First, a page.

Domestic violence as a valid basis for grant of asylum:

Under the Immigration and Nationality Act, §101, individuals may qualify and be granted asylum in the US if they can prove:

1. a well-founded fear
2. of persecution
3. perpetuated by the government or an entity the government cannot or will not control
4. on account of
5. one of the five protected grounds

These five protected grounds are:

1. Race
2. Religion
3. Nationality
4. Political Opinion
5. Social Group

There are many cases that deal with each category and have established what may or may not be acceptable grounds for asylum, what “well founded fear”, “persecution” and by whom mean.

Recent decisions by US courts are recognizing domestic violence and abuse as a valid basis for grant of asylum. The facts and evidence must still establish a “well-founded fear of persecution” and the other elements for granting asylum must still be met. However, domestic abuse and violence by a partner, is being recognized more and more by US courts as persecution. Recently, in Matter of X (Feb 24, 2014), a Guatemalan woman, abused by her domestic partner (not even legally married) was granted asylum based on the evidence of abuse and fear of persecution presented.

According to the Court, “[t]he evidence demonstrates that Guatemala is unable or unwilling to protect the Respondent from Mr. Z. Thus, the Court finds that the Respondent has established that she has suffered past persecution at the hands of an actor that the government of Guatemala is unable or unwilling to control because seeking government protection would be futile. Therefore, the Respondent is entitled to the rebuttable presumption that she has a well-founded fear of future persecution … conditions render relocation within Guatemala unreasonable for the Respondent.”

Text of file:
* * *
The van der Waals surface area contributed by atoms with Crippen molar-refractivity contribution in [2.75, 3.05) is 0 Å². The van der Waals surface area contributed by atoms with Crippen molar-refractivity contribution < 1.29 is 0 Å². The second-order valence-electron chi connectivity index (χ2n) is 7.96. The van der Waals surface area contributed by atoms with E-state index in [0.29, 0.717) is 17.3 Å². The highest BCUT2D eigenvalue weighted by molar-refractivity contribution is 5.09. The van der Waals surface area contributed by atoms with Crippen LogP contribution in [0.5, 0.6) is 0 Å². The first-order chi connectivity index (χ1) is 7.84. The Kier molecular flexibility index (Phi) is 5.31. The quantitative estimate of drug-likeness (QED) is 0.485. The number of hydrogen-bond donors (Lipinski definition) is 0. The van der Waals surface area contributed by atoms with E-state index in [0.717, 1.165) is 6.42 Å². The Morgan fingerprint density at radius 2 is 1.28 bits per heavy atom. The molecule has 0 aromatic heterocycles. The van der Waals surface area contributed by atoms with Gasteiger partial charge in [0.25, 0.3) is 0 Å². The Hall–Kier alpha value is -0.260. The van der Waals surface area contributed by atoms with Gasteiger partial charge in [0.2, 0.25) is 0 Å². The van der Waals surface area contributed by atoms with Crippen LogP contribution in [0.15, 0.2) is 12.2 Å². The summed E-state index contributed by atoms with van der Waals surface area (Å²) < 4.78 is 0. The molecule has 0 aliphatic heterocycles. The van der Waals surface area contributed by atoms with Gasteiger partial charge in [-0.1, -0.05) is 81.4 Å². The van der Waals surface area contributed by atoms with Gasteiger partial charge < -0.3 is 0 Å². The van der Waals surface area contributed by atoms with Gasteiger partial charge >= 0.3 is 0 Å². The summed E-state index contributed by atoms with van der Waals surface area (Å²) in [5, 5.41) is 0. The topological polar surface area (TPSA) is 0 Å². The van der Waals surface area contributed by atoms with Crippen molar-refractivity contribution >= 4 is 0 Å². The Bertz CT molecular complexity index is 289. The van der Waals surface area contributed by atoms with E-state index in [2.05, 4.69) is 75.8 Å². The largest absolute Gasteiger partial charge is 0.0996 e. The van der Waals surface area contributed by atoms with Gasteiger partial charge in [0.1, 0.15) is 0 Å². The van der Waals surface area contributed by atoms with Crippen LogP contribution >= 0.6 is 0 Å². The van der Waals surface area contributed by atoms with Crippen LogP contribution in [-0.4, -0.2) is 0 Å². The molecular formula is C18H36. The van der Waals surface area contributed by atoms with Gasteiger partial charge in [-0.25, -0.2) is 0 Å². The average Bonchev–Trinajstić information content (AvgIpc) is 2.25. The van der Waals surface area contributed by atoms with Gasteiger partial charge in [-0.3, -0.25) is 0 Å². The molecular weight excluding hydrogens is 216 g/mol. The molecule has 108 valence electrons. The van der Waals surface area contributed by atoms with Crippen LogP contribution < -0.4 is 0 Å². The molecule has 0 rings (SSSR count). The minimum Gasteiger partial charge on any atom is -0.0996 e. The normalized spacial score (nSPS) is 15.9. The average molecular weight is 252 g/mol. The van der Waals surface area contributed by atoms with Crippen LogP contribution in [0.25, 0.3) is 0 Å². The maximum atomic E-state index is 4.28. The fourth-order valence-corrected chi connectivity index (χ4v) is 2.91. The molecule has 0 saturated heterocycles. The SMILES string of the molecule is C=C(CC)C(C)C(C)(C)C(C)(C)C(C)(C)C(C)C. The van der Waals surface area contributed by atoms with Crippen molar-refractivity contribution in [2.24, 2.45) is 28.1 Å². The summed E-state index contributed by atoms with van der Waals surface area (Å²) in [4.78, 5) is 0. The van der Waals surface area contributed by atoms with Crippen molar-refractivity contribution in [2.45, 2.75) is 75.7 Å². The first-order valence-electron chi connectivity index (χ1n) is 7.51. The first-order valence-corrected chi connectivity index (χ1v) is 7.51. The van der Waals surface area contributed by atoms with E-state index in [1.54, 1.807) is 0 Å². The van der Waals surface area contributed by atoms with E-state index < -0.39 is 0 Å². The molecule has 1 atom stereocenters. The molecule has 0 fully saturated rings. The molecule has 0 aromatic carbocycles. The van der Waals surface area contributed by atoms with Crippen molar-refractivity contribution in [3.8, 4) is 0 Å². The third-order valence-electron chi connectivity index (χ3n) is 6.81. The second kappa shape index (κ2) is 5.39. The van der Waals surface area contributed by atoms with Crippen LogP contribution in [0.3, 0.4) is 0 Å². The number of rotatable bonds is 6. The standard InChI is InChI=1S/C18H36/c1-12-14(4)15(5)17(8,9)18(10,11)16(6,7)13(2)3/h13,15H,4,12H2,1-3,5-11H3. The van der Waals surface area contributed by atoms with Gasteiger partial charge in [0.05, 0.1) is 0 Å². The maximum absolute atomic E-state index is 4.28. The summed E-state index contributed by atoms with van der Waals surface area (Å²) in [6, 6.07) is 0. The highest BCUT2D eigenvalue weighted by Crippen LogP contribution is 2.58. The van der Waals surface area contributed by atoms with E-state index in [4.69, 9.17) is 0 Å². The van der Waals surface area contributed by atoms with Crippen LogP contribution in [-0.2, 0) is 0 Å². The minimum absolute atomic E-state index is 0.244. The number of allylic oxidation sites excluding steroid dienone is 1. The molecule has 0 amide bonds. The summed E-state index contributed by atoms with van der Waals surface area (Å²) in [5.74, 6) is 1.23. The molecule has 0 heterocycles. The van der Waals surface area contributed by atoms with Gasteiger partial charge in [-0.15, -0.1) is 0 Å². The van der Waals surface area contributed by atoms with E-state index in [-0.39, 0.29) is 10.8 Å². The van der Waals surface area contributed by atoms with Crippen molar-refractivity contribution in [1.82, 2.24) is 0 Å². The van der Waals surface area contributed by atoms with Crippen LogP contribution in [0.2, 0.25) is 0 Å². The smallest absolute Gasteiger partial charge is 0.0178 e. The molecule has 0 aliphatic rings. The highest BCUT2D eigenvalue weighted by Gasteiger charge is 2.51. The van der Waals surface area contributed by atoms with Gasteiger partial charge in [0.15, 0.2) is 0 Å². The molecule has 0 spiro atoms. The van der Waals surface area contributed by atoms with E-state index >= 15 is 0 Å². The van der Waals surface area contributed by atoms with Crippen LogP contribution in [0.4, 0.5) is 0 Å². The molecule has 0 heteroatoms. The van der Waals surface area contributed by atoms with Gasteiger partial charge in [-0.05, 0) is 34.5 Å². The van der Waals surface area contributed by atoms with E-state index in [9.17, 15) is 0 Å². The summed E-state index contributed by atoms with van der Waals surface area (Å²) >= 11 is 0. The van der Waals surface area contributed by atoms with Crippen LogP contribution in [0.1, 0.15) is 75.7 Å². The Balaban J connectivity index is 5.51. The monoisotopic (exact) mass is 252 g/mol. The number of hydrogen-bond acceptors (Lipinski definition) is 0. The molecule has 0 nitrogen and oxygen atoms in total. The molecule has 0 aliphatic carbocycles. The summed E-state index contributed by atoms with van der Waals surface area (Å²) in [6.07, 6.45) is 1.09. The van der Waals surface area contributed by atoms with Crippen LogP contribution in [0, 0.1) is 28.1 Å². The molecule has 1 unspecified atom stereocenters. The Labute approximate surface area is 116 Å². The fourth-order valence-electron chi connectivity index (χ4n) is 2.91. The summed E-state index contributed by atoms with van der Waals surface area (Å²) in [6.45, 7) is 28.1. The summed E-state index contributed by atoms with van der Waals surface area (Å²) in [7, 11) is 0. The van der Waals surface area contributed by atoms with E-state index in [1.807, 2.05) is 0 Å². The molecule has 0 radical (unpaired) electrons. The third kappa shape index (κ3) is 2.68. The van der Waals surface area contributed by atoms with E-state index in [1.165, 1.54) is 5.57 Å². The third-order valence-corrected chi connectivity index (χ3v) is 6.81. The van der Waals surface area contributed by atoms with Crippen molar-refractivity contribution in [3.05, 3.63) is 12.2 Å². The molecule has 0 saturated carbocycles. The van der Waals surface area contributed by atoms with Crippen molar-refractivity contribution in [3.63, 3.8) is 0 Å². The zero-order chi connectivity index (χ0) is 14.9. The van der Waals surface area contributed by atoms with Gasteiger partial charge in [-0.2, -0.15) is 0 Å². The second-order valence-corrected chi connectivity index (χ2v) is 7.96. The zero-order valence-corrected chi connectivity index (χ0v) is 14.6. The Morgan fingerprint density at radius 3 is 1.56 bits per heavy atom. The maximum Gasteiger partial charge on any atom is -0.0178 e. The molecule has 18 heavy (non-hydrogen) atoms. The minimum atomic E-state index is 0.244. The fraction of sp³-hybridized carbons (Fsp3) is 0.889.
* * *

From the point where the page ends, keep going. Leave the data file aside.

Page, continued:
In addition, the Violence Against Women Act (VAWA) allows victims of domestic violence who are the child, parent, or current/former spouse of a US citizen or green card holder and who are abused by that US citizen or green card holder, to apply for a green card themselves without needing the abuser to file for them.

U visas are available for victims of criminal activity who are willing to assist in criminal investigation of the crime which violated US laws. These victims are not required to be in legal status.

Finally, T visas are available for victims of “human trafficking” who will assist in investigation of such crimes.
For any specific questions or to discuss your case, please call our office at 949-667-0976 or email us at : info@usils.com